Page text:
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From a hobby to a business, Jessicakes Bakery is built upon relationships
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Photo courtesy of Jessica Channell, Jessicakes Bakery
...not only am I baking the cake, but I'm becoming part of their family's memories.
Jessica Channell

When she was 12 years old, Jessica Channell watched as her grandmother prepared a German chocolate cake. It was her father’s favorite dessert, and Channell noted every detail required to construct it. From creaming the butter and sugar to beating the egg whites, Channell was by her grandmother’s side, watching as the delicious tradition came to life. 

Now, she can be found running Jessicakes, a bakery that sits just off of Industrial Boulevard in Covington. 

The idea of owning her own bakery first came to light in 2004, when Channell was expecting her daughter, Alanna. She wanted to earn income but also knew she needed to be at home with her newborn baby. 

“I looked for ways to make money working from home,” Channell said. “And did some soul searching, and trying to figure out exactly how I could work from home and make money while she was a baby.”

While searching for stay-at-home jobs that fulfilled her necessities, she stumbled upon the regulations for opening a home bakery. Upon discovering the requirements, she jumped at the opportunity to pursue a passion that dated back to watching her grandmother work in the kitchen, baking that German chocolate cake. 

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Photo courtesy of Jessica Channell, Jessicakes Bakery

“Back then they didn't have cottage food laws,” Channell said. “So, I had to convert my laundry room into a whole separate kitchen in my basement in order to be licensed and be able to sell.”

At the time, Channell excelled in the kitchen, crafting delicious cakes and pies with a variety of different flavors. Things were running smoothly for her wholesale business, until The Great Recession caused her to change course. 

“Whenever we had the recession in 2007 and 2008, most all of my restaurants shut down,” Channell said. “And so I had to go back to the drawing board and figure out what niche I could do from there, since what I was doing wasn't working anymore.”

While the economic downturn required Channell to stop selling her baked goods to other restaurants, it allowed her an opportunity to get her degree and improve a certain element of her craft. 

Channell felt confident when it came to baking a cake. However, once it was time for decorating, she was lost. 

“Instead of selling professionally to other restaurants, I started working on my technique and decorating,” Channell said. “And doing custom cakes for my friends and family [and] doing some weddings here and there.”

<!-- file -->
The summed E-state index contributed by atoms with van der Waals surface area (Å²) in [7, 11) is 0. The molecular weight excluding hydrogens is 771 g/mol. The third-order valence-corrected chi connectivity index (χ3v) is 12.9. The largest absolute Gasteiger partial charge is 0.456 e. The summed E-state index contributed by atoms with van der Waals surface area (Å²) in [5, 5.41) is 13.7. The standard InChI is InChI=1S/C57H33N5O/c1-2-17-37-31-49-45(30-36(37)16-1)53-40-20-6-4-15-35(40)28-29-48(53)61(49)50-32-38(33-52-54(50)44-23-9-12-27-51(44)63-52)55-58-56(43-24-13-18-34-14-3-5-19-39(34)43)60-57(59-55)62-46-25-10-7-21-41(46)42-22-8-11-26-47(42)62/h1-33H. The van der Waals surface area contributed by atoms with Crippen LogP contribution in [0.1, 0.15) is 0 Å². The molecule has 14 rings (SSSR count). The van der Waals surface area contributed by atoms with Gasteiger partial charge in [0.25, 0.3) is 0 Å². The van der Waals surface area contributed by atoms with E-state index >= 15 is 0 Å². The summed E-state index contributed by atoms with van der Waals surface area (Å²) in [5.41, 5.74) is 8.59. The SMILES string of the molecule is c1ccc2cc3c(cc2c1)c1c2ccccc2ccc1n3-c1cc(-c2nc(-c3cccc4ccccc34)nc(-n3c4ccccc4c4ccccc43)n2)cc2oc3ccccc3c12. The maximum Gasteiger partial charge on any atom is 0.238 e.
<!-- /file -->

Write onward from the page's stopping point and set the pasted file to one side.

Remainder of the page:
Following the recession, baking turned from a business plan to a hobby for Channell. In 2013, a changing of jobs almost had her working behind a desk as a certified public accountant. 

However, a conversation with her fiance quickly changed her mind. 

“And he goes, ‘Why would you go the long way around to get to where you want to be,’” Channell said. “‘Like, if you want to open up a bakery, just open up a bakery.”’

With her family fully behind her, Channell opened Jessicakes in May 2013, a business with a name that had been bestowed upon her by one of her friends years prior. 

“And she was like, ‘If you ever ever own a bakery, I think the name Jessicakes would be super cool to name it,’” Channell said. 

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Photo courtesy of Jessica Channell, Jessicakes Bakery

In a market that has no shortage of bakeries and pastry shops, Channell needed a way to make her establishment stand out from the rest. While she prides herself on her custom cakes, it is her interactions with customers that she prioritizes the most.

“My customers are the best part of what I do,” Channell said. “They become part of my family. And so I take pride in what I do, and I always want to make them happy and make sure that they enjoy their cake.”

When customers walk into Jessicakes, not only are they greeted with their cake, but also with a memory that will be cherished forever. This value is influenced by Channell’s grandmother, who she witnessed baking that German chocolate cake many years ago.

Channell said her grandmother put love into everything she did, which is a foundation she aspires to build Jessicakes on. 

“Not only am I making a cake for their memories [or] their special occasions,” Channell said. “But whenever they look back at those pictures, they remember coming into the bakery and talking to me and picking up their cake, and they remember tasting their cake. So not only am I baking the cake, but I'm becoming part of their family's memories.”

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Photo courtesy of Jessica Channell, Jessicakes Bakery